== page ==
This Week in Alabama History Apr 10 – Apr 16

This Week in Alabama History Apr 3 – Apr 9
April 3, 2017
This Week in Alabama History Apr 17 – Apr 23
April 17, 2017

This Week in Alabama History Apr 10 – Apr 16

Every day of the year, something exciting, notable, or just downright strange has happened in Alabama history.

Scroll down and check out what happened this week.

Author Aileen Kilgore Henderson. (Encyclopedia of Alabama, The Tuscaloosa News.)

April 10, 1921

Children’s author Aileen Kilgore Henderson was born in Cedar Cove. Henderson served as an airplane engine mechanic and photo lab technician for the Women’s Army Corp during World War II before becoming an elementary school teacher. In 1995, Henderson published her first novel, The Summer of the Bonepile Monster, at the age of seventy-four. Set during a summer in rural Alabama, the novel won both the Milkweed Prize for Children’s Literature and the Alabama Author Award from the Alabama Library Association. Henderson has since published three more children’s books and two memoirs to great acclaim.

Percy Julian at the Minshall Laboratory at DePauw University in the 1930s. (Encyclopedia of Alabama, The Birmingham News.)

April 11, 1899

Synthetic organic chemist Percy Lavon Julian was born in Montgomery. Julian attended segregated public schools in Alabama for eight years, the maximum allowed to black students, and two years at the Lincoln Normal School in Marion. After earning degrees from Depauw University and Harvard University, he graduated from the University of Vienna to become only the third African American in the world to earn a PhD in chemistry. Julian’s research in the field of natural products chemistry resulted in more than 160 publications and 100 patents and he was inducted into the National Academy of Sciences and the National Inventors Hall of Fame.

The Bama Theatre, 2010. (Library of Congress, Prints and Photographs Division.)

April 12, 1938

The Bama Theatre in Tuscaloosa opened with a parade led by the University of Alabama’s Million Dollar Band before showing its first film, Bringing Up Baby, starring Katherine Hepburn and Cary Grant. With funding from city bond issues and Public Works Administration (PWA) grants, Birmingham architect David O. Whilldin designed the 1,200-seat movie theater. He selected a style now known as PWA Moderne for the exterior that contrasted with an extravagant interior described as having a feel like that of a Spanish garden on the Mediterranean. The theatre was listed on the National Register of Historic Places in 1984 and now serves as a performing arts venue, art gallery, and movie theater.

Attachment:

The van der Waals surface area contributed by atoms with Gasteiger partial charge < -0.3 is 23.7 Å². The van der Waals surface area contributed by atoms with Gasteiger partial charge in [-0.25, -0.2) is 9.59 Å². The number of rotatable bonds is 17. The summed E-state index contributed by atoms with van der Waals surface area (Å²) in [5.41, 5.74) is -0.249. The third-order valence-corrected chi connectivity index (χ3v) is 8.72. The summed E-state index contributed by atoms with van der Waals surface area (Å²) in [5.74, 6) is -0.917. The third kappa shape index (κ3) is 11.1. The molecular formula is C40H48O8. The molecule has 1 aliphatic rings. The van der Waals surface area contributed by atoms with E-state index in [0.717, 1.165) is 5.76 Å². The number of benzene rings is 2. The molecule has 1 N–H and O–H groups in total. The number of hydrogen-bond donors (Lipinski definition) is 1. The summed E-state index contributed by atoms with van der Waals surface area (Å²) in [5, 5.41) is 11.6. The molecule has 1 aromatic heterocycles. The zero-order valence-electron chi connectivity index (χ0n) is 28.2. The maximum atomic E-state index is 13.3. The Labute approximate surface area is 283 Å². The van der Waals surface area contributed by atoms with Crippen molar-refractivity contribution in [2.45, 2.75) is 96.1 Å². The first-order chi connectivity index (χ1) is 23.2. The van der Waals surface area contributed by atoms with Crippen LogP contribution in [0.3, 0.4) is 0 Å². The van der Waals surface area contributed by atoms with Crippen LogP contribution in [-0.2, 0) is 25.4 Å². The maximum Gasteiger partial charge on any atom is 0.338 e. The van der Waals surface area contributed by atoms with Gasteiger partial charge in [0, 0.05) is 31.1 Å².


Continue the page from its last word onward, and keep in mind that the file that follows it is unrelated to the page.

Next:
Fort Conde in Mobile, 2010. (Library of Congress, Prints and Photographs division.)

April 13, 1813

Gen. James Wilkinson seized control of Mobile from the Spanish during the War of 1812. Wilkinson surrounded Fort Carlota, now Fort Conde, with a combined army and navy force the previous day. Severely outnumbered, the Spanish commander, Capt. Cayetano Perez, surrendered without a fight. Most Americans believed that Mobile and the remainder of Spanish West Florida rightfully belonged to the United States through the terms of the Louisiana Purchase in 1803. While Spain was not a belligerent in the War of 1812, Wilkinson captured the district to prevent the Spanish from supplying their British ally with aid.

A signed photograph given to Frank W. Boykin by US Representative Pete Jarman, 1949. (Alabama Department of Archives and History.)

April 14, 1944

US Representative Pete Jarman spoke for the United States at the celebration of Pan American Day in Santiago, Chile. A native of Greensboro and longtime member of the Alabama National Guard, Jarman represented Alabama’s Sixth district for six terms and was a senior member on Foreign Affairs Committee from 1939 to 1947. Through the Foreign Affairs Committee, he travelled extensively around the world inspecting naval bases, investigating intelligence efforts, and representing the United States at conferences. In 1949, Pres. Harry Truman nominated Jarman as US Ambassador to Australia, where he helped negotiate a mutual defense treaty between the United States, Australia, and New Zealand during the Korean War.

Douglas B-26C Invader. (Encyclopedia of Alabama, US Air Force.)

April 15, 1961

Approximately sixty members of the Alabama Air National Guard (ANG) secretly participated in the Bay of Pigs, a failed invasion of Cuba. In 1960, Governor John Patterson approved a request by the ANG to assist the CIA by recruiting personnel to train Cuban exiles to fly 16 Douglas B-26 Invaders disguised as the Cuban Air Force. While Americans were not meant to participate in the invasion directly, eight Alabamians volunteered to support the exhausted exiles on the final day of the invasion. Four of those men, Riley Shamburger, Wade Gray, Pete Ray, and Leo Baker died in the attack. The CIA posthumously awarded the four guardsmen the Distinguished Intelligence Cross in 1978.

EO Wilson, 2003. ((Jim Harrison, Wikimedia.)

April 16, 1979

World-renowned biologist Edward O. Wilson won the Pulitzer Prize for On Human Nature. Born in Birmingham, Wilson is known as the “father of biodiversity” and is the world’s leading authority on myrmecology, the study of ants. He and mathematical biologist Robert MacArthur are credited with creating the theory of island biogeography, the foundation of conservation area design, and Wilson won the Pulitzer Prize a second time in 1991 with The Ants. Throughout his life, he has won more than 100 international awards, including the National Medal of Science and the International Prize for Biology from Japan. Wilson is currently a University Research Professor Emeritus at Harvard.

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